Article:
Tag Archives: landscape architecture

Fernando Martos: Experimental planting design in Spain by Giacomo Guzzon

Fernando Martos is experimenting with a new style of planting design, mixing the traditional formality of Mediterranean gardens with light and airy perennials and grasses not typical in this region.

This guest post is the second in a series on planting design by Giacomo Guzzon, an Italian landscape architect working in central London for Gillespies, a large, international landscape design firm. Unlike most landscape architects, Giacomo has an extensive knowledge of plants not common in the profession. He believes landscape architects need to be much more knowledgeable in planting design so that they are able to create characterful, living landscapes that meet the needs of users and reflect existing ecological conditions and sense of place. He is a visiting tutor in planting design at Sheffield University and a visiting lecturer in planting design at Greenwich University School of Landscape Architecture in London. He travels widely to meet designers from all over the world, observe planting projects in different climates and environments and share his passion with other professionals.
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Resilient planting design for public urban spaces by Giacomo Guzzon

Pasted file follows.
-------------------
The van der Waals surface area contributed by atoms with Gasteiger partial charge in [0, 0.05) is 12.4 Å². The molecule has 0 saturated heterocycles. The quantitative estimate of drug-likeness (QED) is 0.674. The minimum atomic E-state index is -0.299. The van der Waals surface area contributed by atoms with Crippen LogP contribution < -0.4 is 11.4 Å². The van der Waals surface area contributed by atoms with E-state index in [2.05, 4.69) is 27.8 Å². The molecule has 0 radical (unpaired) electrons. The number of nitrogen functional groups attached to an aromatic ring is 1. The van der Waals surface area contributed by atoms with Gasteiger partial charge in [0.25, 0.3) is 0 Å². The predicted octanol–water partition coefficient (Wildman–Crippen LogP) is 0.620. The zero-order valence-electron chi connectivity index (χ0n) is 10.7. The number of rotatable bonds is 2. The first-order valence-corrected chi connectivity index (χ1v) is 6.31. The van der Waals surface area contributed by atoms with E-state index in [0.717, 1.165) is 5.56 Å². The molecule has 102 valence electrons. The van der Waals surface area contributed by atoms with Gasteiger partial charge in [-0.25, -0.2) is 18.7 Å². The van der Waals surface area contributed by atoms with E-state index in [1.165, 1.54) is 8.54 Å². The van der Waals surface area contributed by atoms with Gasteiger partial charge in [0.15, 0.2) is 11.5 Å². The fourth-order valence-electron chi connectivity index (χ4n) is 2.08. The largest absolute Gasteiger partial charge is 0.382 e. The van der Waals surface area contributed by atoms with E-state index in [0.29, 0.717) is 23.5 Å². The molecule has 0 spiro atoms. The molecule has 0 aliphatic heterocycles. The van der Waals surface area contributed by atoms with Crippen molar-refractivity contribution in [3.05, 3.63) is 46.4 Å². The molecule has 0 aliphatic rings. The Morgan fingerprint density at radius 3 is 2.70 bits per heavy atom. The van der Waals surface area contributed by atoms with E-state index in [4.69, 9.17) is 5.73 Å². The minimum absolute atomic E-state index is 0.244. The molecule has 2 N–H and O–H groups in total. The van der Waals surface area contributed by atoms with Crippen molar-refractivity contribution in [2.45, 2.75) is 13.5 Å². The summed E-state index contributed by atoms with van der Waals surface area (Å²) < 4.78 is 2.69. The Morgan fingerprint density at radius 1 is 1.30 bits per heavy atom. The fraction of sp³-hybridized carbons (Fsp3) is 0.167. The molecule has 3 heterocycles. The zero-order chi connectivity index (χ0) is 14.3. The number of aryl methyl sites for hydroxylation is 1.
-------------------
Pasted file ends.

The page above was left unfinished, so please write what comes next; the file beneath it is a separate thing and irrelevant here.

Sloterdijk intermodal station, the site of one of Ton Muller’s major public planting designs in Amsterdam (described below).

Resilient and sustainable planting design has become a subject of major interest in the world of landscape architecture, particularly for urban parks and public horticulture. Significantly, Marc Treib has organized a major symposium on the importance of planting design in landscape architecture at the University of California at Berkeley for February 2018 (The Aesthetics of Planting Design). Such a major international conference devoted to this subject is rather epochal in the world of landscape architecture, particularly in the United States, where landscape architects are assumed to care and know little about plants, though this seems to be changing. One who clearly does is Michael Van Valkenburgh, whose work I have had the opportunity to see a lot of, living in New York City. In 2013 Van Valkenburgh said in Landscape Architecture magazine:
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